Tanakh and Archaeology (2)
B. From Achav onwards
The latest period in which controversy arises regarding the relationship between the Biblical text and the archaeological record is from the reign of King Achav, in the first half of the 9th century B.C.E., onwards. Archaeological discoveries dating from this time – which many researchers believe to be the period during which the Books of the Torah and of the Prophets were written – do generally accord with the textual account, and therefore scholars acknowledge the basic reliability of the Tanakh’s historical descriptions from this period onwards. These discoveries are very exciting in their own right, lending a powerful sense of connection to the world of the Tanakh through a direct, unmediated encounter with the remains of the concrete reality described in the text. Indeed, the discovery of the first relevant findings, in the 19th century, refuted some prevalent critical approaches which had maintained that all the biblical narratives were later creations, severed from any historical context. We shall discuss some of the most famous findings relating to narratives about the Israelite kingdom from the period of Achav onwards.
1. In Sefer Melakhim we read:
"And Mesha, king of Moav, was a sheepmaster, and he delivered to the king of
In 1868, a stele (inscribed stone) dating to the 9th century B.C.E. was discovered in what is now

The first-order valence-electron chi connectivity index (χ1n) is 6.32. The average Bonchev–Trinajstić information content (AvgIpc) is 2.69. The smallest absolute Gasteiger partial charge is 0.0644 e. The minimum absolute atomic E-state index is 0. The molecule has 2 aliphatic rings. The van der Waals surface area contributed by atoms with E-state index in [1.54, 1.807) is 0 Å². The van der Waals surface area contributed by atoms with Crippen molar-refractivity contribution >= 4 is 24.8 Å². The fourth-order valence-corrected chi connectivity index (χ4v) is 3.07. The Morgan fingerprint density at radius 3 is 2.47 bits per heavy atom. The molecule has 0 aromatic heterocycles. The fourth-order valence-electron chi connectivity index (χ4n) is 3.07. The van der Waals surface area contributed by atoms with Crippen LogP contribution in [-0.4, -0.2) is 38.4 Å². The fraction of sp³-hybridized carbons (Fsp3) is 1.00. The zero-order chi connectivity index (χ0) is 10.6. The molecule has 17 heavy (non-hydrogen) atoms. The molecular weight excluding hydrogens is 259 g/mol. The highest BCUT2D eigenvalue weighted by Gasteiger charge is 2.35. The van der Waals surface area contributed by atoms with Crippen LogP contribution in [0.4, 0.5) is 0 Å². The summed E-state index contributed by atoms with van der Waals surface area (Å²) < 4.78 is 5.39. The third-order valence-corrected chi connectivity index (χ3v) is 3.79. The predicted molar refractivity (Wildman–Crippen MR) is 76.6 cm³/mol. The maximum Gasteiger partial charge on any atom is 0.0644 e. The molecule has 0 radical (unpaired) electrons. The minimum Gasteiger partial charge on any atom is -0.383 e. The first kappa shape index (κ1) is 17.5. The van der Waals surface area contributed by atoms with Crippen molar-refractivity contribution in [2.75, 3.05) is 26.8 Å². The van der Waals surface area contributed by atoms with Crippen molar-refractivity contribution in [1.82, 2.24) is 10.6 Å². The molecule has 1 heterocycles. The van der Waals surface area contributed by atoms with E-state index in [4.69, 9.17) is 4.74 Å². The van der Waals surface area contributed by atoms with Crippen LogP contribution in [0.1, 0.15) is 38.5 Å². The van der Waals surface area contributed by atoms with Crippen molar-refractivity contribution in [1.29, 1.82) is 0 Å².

2. Achav also appears in the Kurkh Monolith (Kurkh is located in south-eastern
3. Sefer Melakhim describes the water system devised by King Chizkiyahu:
"… and how he made the pool and the aqueduct, and brought water into the city..." (Melakhim II 20:20)
The system is described in greater detail in Divrei Ha-yamim:
"And when Yechizkiyahu saw that Sancheriv had come, and that he intended to fight against
"And this same Yechizkiyahu stopped up the upper watercourse of the Gichon, and brought it straight down to the west side of the city of
More explicit still is the description in Sefer Ben Sira (48:22-23):
"Yechizkiyahu fortified his city by bringing water into its midst. He dug into the hard rock with iron, and make wells for water."
In 1880 an inscription was found in Chizkiyahu's (Hezekiah's) Tunnel, dating to the 8th century B.C.E., describing the final stages of the digging of the tunnel designed to lead water from the Gichon spring, outside of the city, to a pool inside of the city.
Since, as we have seen, there is a relative abundance of archaeological material from the period of Achav onwards, the main arguments surrounding archaeology and the Biblical text concern earlier periods – from the time of the forefathers until the unified
There have been scholars of both the nihilist and minimalist schools who questioned even the historical existence of the House of David, but in 1993-1994 fragments of an Aramaic inscription were found by a delegation of researchers headed by